Scholars say Mr. Kaplan was the first person to put a shift in consumer tastes into the context of a changing workplace and society.
Mr. Kaplan is "a superb craftsman, someone working on an important subject and doing justice to it," said Robert Darnton, a Princeton historian who specializes in 17th and 18th century France. "The subject of bread is far more crucial than most modern people appreciate: bread really was the staff of life in early modern Europe, and it deserves such a good historian."
|Ed Alcock for The New York Times|
|Steven L. Kaplan, right, praises the sourdough starter of Dominique Saibron. Mr. Kaplan teaches European history at Cornell University.|
Roger Chartier, a French cultural historian and visiting professor at the University of Pennsylvania, said, "He has a very profound, deep knowledge of the archives."
And Gérard Brochoire, head of the National Institute for Bread and Pastry in Rouen, France, praised the "large documentary richness" of Mr. Kaplan's research, the fruit of a 20-year odyssey to some 58 French archives, where primary documents had rarely been touched by French historians. He characterized Mr. Kaplan's description of the complex grain and flour trade as ground-breaking, saying that in a closed business associated for centuries with suspicion and corruption, Mr. Kaplan "benefits from being an outsider."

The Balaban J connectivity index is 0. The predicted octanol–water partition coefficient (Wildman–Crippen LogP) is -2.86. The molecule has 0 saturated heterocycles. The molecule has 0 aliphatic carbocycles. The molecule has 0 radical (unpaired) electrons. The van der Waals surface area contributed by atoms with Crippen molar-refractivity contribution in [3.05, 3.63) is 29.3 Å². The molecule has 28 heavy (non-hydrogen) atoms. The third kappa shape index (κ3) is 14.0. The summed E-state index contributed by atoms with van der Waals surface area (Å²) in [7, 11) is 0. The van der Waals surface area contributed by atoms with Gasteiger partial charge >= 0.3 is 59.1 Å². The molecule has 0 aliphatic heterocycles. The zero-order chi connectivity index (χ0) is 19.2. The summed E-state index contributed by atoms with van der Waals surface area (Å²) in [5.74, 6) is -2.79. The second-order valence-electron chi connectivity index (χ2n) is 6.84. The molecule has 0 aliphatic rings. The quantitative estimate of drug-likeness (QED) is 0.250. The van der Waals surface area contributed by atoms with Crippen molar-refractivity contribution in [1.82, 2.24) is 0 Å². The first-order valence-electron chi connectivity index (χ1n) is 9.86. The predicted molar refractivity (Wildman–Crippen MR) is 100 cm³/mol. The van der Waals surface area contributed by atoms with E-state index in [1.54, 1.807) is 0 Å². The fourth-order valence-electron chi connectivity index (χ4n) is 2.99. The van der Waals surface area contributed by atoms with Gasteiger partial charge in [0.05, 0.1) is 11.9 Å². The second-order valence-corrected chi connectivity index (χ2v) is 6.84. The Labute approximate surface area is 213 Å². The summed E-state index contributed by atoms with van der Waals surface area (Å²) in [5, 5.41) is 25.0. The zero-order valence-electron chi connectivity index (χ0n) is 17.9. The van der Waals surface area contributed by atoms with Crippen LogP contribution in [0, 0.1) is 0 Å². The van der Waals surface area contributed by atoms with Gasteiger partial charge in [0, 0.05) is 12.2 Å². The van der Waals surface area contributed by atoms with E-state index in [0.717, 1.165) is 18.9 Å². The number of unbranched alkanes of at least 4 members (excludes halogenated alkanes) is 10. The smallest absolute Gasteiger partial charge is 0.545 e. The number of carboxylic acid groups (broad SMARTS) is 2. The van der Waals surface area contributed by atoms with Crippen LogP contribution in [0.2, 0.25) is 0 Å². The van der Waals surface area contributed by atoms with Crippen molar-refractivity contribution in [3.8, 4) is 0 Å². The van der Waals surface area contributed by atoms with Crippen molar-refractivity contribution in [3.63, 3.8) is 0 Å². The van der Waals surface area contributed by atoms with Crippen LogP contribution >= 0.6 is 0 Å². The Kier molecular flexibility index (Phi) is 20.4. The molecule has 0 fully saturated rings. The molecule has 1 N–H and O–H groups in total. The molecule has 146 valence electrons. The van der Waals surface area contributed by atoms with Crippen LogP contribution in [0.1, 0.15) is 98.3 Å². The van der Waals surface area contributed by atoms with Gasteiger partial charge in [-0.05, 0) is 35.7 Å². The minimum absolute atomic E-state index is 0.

In his 2002 book, "The Return of Good Bread," Mr. Kaplan tells how a new generation of bakers took up the slow-fermentation cause in the 90's, slashing the amount of yeast and shutting down the heavy equipment. Today temperature-controlled fermentation chambers give the dough not only a whole night to develop some depth but also an opportunity for the baker, as Mr. Kaplan puts it, "to sleep with his wife."
Slightly built (for a man who says he has tasted the wares at some 600 Paris bakeries), with oversize glasses and a small gray beard, Mr. Kaplan says his fascination with French food started when he was 19 and took a job in a wine-bottling plant in Paris, partly as a diversion from the unexpected and traumatic death of his father, a lawyer with leftist leanings.
|The loaf's 'sybolic hegemony' had to be written down before it seemed real.|
After graduating from Princeton, Mr. Kaplan toyed with law school. "I was going to avenge his relative lack of success," he said. "I was going to be a rich lawyer."
Then he came to France as a Fulbright scholar, studying the revolution.
"There was no more political question than bread," he explained. "Political legitimacy is grounded in having a sufficient quantity of bread at affordable prices."
It was probably only a coincidence that this item of "symbolic hegemony," as he calls it, was also good to eat.